Now, I ask you this. Who would NOT want to live in a thirteen-storey treehouse? Or a treehouse at all, for that matter. And most particularly, who wouldn’t want to live in a thirteen-storey treehouse with a see-through swimming pool? An underground laboratory? A flying machine that shoots marshmallows into your mouth?

No one, that’s who. And to top it all off (as if you could want more) – you’d get to live with Andy Griffiths and Terry Denton and their whackadoodle lifestyle, where cats fly, gorillas scale your exterior walls and sea monkeys turn into great hulking monsters (that may or may not have first made Terry fall in love with them).

This is a kooky-good book that was tremendous fun to read. I loved not only the shenanigans this clever pair got up to, but I loved taking a glimpse into the lives and working processes of two very dedicated kid-lit professionals, who clearly take their work very seriously. And making kids laugh and stretching their imaginations wide – well, that’s very serious business indeed.

Coupled with funny, scratchy illustrations that will engage even younger readers, The 13-Storey Treehouse is another triumph in the get-kids-reading junior fiction world. That is, I’m sure, until The 26-Storey Treehouse comes out this September.

Watch this space.

The 13-Storey Treehouse is published by Pan Macmillan.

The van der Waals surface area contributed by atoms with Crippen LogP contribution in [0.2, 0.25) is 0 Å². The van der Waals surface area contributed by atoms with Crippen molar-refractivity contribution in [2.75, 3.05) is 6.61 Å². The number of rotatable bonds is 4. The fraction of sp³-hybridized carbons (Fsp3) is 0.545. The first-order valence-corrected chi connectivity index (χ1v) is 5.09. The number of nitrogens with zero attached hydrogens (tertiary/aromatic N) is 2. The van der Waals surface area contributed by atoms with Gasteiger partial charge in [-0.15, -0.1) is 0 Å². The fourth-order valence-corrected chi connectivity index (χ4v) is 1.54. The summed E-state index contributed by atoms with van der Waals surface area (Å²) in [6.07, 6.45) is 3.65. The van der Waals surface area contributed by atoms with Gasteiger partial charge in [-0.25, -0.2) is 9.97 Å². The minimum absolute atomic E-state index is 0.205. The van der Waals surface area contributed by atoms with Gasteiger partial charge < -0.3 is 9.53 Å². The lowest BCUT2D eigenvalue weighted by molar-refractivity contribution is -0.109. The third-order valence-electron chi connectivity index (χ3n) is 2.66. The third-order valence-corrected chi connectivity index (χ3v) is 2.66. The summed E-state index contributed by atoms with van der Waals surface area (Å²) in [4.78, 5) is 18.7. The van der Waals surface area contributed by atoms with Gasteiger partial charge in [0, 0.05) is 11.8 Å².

Review – Let’s Count Kisses

Kisses? Koalas? Butterflies? Always a hit with the toddler set, and this adorable book, illustrated by Karen Hull is bound to be a winner – not only for its truly gorgeous images, but for its Aussie animal content, and lift-the-flap pages.

Launching into a tribe of kissing butterflies, scattered across the first double page spread, kids will delight in finding and counting said butterflies as they scatter across pages and under the right hand page flap, past a series of adorable critters. A koala, a wallaby and her joey, a galah and kookaburra, an echidna, wombat and more – all sleepy little creatures, getting ready for bed.

As each flap is lifted, kids can count the butterflies quietly, in a lovely wind-down for bedtime. Large illustrations of sleepy animals are calming and truly beautiful to look at – and the sleeping wombat at the end made me want to snuggle under the covers, post haste.

At the end of the book, kids are invited to blow kisses to the butterflies as they drift off to sleep. A visually sweet book, it would make a lovely gift for overseas friends or Aussies on post.